MOONEY: No, no, no. Hey, look, he tricked me. I'm going to tell you something. I want him to go to Watts at midnight and look at the tower and wear red. If he survives that he can come back and talk to me.


PHILLIPS: Radio host Roland Martin from Chicago and comedian Paul Mooney joining us from the Laugh Factory in L.A. Michael Richards has been banned from performing at that club again by the way.

LEMON: He has been described as a journalist and a gentlemen. Ed Bradley honored this morning with luminous and heartfelt memorial attended by the great and the good in Manhattan. A tribute to a life cut short by disease but lived to the full.



REV. DR. JAMES FORBES, RIVERSIDE CHURCH: We will draw from his rich spirit, the energy for the renewal of commitment to the values for which he lived and died.

UNIDENTIFIED MALE: He is dignity. Intelligence. Culture. Humor. Kindness. Soul and fire.

DON HEWITT, CBS NEWS: Finding another Ed Bradley is as close to an impossible task as anything in broadcasting.

STEVE KROFT, "60 MINUTES" CORRESPONDENT: There was an innate sense of fairness and justice and integrity about him that Ed was able to translate into television. I've always felt that his greatest achievement was the artistry with which he lived his own life.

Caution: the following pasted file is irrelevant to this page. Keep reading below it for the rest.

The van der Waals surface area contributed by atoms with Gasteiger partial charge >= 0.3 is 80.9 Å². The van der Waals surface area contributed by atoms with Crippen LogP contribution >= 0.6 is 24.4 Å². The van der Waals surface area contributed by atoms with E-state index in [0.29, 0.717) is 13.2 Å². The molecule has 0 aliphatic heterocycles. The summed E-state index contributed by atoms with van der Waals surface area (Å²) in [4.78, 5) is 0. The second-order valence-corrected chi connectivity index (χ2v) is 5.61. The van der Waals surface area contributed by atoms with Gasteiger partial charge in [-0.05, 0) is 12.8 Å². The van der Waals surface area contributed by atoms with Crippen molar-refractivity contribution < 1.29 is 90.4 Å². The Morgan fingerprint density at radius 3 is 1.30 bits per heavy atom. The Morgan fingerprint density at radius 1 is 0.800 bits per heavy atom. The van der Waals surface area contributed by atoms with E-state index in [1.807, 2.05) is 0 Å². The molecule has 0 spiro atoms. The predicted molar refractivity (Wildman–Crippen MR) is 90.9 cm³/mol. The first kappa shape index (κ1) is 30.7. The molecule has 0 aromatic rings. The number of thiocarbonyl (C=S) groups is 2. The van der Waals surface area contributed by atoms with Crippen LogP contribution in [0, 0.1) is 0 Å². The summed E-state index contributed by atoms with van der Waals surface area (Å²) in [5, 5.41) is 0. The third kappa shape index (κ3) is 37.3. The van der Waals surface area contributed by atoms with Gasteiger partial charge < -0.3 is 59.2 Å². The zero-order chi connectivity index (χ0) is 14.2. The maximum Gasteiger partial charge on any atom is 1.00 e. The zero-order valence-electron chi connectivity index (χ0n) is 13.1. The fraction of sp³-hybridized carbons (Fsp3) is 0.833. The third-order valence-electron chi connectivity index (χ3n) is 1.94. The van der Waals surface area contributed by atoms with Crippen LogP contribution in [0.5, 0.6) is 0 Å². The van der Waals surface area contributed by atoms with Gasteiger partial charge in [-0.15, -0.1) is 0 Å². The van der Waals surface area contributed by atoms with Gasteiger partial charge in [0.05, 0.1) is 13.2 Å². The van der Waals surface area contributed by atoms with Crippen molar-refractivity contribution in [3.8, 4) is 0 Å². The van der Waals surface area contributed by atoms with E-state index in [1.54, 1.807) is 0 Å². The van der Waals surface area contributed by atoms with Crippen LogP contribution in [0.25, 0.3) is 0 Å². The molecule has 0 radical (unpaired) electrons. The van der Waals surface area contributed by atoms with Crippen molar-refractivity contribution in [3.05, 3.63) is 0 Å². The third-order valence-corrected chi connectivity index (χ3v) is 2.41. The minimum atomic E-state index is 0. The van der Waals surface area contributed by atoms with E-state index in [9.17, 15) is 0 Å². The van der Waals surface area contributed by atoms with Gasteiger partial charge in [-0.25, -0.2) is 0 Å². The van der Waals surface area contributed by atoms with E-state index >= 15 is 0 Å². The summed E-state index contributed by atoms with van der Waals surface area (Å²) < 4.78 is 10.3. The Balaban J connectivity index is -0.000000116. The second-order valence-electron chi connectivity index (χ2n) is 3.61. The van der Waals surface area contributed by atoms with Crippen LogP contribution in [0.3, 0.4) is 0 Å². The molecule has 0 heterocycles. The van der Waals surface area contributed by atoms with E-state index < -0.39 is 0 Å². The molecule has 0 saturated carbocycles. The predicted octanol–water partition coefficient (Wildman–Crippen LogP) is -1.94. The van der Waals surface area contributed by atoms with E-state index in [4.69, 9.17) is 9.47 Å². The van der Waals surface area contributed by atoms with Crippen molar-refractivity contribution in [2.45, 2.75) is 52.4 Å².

HARRY RADCLIFFE, CBS NEWS PRODUCER: Ed's reporting was, obviously, strongly influenced by his heritage. But was not defined or colored by it.

JIMMY BUFFETT (singing): Do you know what it means to miss New Orleans, miss it both night and day

BILL COSBY, COMEDIAN: I know that Ed Bradley has a beret somewhere. It may be old and tattered but Dizzy Gillespie wore it and I bet you at some point in Ed Bradley's life, he had a goatee.

BILL CLINTON, FORMER PRESIDENT OF THE UNITED STATES: I liked him. I admired him. I miss him. We will never forget the music he made in all our lives.

CHARLAYNE HUNTER-GAULT, JOURNALIST: He did not go gentle into that good night. He raged and raged against the dying of the light. Let us honor his legacy and keep it alive by living it, finding ways to guarantee it and to guarantee its immortality.